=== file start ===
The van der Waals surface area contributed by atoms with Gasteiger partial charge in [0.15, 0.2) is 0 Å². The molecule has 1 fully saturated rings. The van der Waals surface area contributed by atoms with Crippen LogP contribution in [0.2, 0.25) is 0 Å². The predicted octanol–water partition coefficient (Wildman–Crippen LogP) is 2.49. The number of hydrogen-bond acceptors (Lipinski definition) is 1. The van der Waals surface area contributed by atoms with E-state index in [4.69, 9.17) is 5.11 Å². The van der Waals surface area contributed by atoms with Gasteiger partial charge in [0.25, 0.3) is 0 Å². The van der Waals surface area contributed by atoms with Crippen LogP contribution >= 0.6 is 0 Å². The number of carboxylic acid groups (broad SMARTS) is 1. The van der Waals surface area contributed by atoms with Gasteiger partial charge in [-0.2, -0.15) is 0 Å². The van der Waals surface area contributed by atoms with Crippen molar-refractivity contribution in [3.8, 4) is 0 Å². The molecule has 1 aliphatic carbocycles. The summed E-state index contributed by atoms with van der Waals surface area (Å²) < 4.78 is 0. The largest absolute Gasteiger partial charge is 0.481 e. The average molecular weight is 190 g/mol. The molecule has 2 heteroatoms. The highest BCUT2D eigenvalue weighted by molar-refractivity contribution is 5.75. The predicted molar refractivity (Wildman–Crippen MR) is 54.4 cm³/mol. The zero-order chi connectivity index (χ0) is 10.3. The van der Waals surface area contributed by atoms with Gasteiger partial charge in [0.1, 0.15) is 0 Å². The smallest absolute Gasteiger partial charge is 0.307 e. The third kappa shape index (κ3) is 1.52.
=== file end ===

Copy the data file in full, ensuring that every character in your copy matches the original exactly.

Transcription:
The van der Waals surface area contributed by atoms with Gasteiger partial charge in [0.15, 0.2) is 0 Å². The molecule has 1 fully saturated rings. The van der Waals surface area contributed by atoms with Crippen LogP contribution in [0.2, 0.25) is 0 Å². The predicted octanol–water partition coefficient (Wildman–Crippen LogP) is 2.49. The number of hydrogen-bond acceptors (Lipinski definition) is 1. The van der Waals surface area contributed by atoms with E-state index in [4.69, 9.17) is 5.11 Å². The van der Waals surface area contributed by atoms with Gasteiger partial charge in [0.25, 0.3) is 0 Å². The van der Waals surface area contributed by atoms with Crippen LogP contribution >= 0.6 is 0 Å². The number of carboxylic acid groups (broad SMARTS) is 1. The van der Waals surface area contributed by atoms with Gasteiger partial charge in [-0.2, -0.15) is 0 Å². The van der Waals surface area contributed by atoms with Crippen molar-refractivity contribution in [3.8, 4) is 0 Å². The molecule has 1 aliphatic carbocycles. The summed E-state index contributed by atoms with van der Waals surface area (Å²) < 4.78 is 0. The largest absolute Gasteiger partial charge is 0.481 e. The average molecular weight is 190 g/mol. The molecule has 2 heteroatoms. The highest BCUT2D eigenvalue weighted by molar-refractivity contribution is 5.75. The predicted molar refractivity (Wildman–Crippen MR) is 54.4 cm³/mol. The zero-order chi connectivity index (χ0) is 10.3. The van der Waals surface area contributed by atoms with Gasteiger partial charge in [0.1, 0.15) is 0 Å². The smallest absolute Gasteiger partial charge is 0.307 e. The third kappa shape index (κ3) is 1.52.